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Responding to Recent Changes in Family Law

August 31, 2011

Part 3 in an ongoing series: Managing New Challenges in California Family Law Disputes

In response to the recent changes in family law cases, many of my colleagues are concerned about how their clients are going to get their day in court if they are required to bring witnesses and present live testimony. At the same time, some family law attorneys feel that presenting live testimony is a very important matter. It may be that their client would like to be heard on a particular issue, or have a witness testify on their behalf. Many clients do not want bench officers to simply talk to the lawyers in chambers and then come out with a ruling, because the clients then feel as if they have not had their day in court. Therefore, it seems that attorneys are responding to these changes with mixed emotions. Some lawyers feel that the trend toward becoming more evidentiary with respect to family law matters is a positive development, while others feel that while introducing more evidence may be great in theory, it remains to be seen how it is going to work in practice when court staffing in California has been reduced by well over one hundred people, and the state government has closed many family law courts.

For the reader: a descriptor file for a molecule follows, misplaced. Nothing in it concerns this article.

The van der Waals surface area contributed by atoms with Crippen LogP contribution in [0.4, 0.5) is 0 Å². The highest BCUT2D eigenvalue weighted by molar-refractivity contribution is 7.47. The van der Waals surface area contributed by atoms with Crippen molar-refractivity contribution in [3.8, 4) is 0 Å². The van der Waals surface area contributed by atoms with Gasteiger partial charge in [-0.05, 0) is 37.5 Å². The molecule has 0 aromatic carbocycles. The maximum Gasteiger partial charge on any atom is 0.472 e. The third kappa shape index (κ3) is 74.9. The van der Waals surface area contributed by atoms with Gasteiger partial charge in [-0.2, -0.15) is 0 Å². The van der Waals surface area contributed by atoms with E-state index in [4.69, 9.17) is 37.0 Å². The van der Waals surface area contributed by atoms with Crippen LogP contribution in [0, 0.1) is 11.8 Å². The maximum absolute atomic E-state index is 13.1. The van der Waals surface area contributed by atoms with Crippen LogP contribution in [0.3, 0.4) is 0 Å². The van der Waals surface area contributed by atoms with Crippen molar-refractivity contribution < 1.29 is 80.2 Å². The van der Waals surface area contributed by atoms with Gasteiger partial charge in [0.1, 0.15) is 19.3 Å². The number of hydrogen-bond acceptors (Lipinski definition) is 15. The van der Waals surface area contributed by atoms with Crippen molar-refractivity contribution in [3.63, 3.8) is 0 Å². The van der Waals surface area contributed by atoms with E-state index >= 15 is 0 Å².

Personally, I do not know if most clients fully understand the dynamics of having their day in court, unless they already have experience in that area. They may think that going to court will be like taking part in a Perry Mason case–and then they are surprised when they realize that they have not been able to, talk to a judge at all, or for only two minutes. Therefore, it is likely that they will view the new developments in this area somewhat favorably, but they are also going to have to pay more for the benefit of being able to go to court. Ultimately, I do not view the new evidentiary requirements as necessarily being a positive development in family law matters when, again, there is the potential that courtrooms will not even be available to try these cases.

-Joseph P. Spirito Jr. is a partner at McGaughey & Spirito. He has been in private practice in Los Angeles area since 1982. He is currently serving on the executive committee of the Los Angles County Bar’s family law section and is A Better Divorce Collaborative Law Group – Co-Founder and President

This article was first published in STRATEGIES FOR FAMILY LAW 20th EDITION

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